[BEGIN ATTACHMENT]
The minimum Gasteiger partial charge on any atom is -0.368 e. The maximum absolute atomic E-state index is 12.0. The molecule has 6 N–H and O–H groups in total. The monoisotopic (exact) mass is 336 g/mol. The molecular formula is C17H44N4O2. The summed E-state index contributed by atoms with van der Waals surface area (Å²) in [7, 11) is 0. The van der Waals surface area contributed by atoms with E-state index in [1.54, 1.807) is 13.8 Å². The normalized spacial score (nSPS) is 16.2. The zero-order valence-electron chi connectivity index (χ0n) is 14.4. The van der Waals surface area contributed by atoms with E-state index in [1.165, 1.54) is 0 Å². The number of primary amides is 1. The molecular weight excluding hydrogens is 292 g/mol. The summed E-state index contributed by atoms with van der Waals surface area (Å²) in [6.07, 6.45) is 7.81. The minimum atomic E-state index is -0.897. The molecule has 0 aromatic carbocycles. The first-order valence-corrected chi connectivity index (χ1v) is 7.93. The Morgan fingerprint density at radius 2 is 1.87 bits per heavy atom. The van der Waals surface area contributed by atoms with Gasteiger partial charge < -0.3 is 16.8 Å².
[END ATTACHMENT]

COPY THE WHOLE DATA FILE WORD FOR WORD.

The minimum Gasteiger partial charge on any atom is -0.368 e. The maximum absolute atomic E-state index is 12.0. The molecule has 6 N–H and O–H groups in total. The monoisotopic (exact) mass is 336 g/mol. The molecular formula is C17H44N4O2. The summed E-state index contributed by atoms with van der Waals surface area (Å²) in [7, 11) is 0. The van der Waals surface area contributed by atoms with E-state index in [1.54, 1.807) is 13.8 Å². The normalized spacial score (nSPS) is 16.2. The zero-order valence-electron chi connectivity index (χ0n) is 14.4. The van der Waals surface area contributed by atoms with E-state index in [1.165, 1.54) is 0 Å². The number of primary amides is 1. The molecular weight excluding hydrogens is 292 g/mol. The summed E-state index contributed by atoms with van der Waals surface area (Å²) in [6.07, 6.45) is 7.81. The minimum atomic E-state index is -0.897. The molecule has 0 aromatic carbocycles. The first-order valence-corrected chi connectivity index (χ1v) is 7.93. The Morgan fingerprint density at radius 2 is 1.87 bits per heavy atom. The van der Waals surface area contributed by atoms with Gasteiger partial charge < -0.3 is 16.8 Å².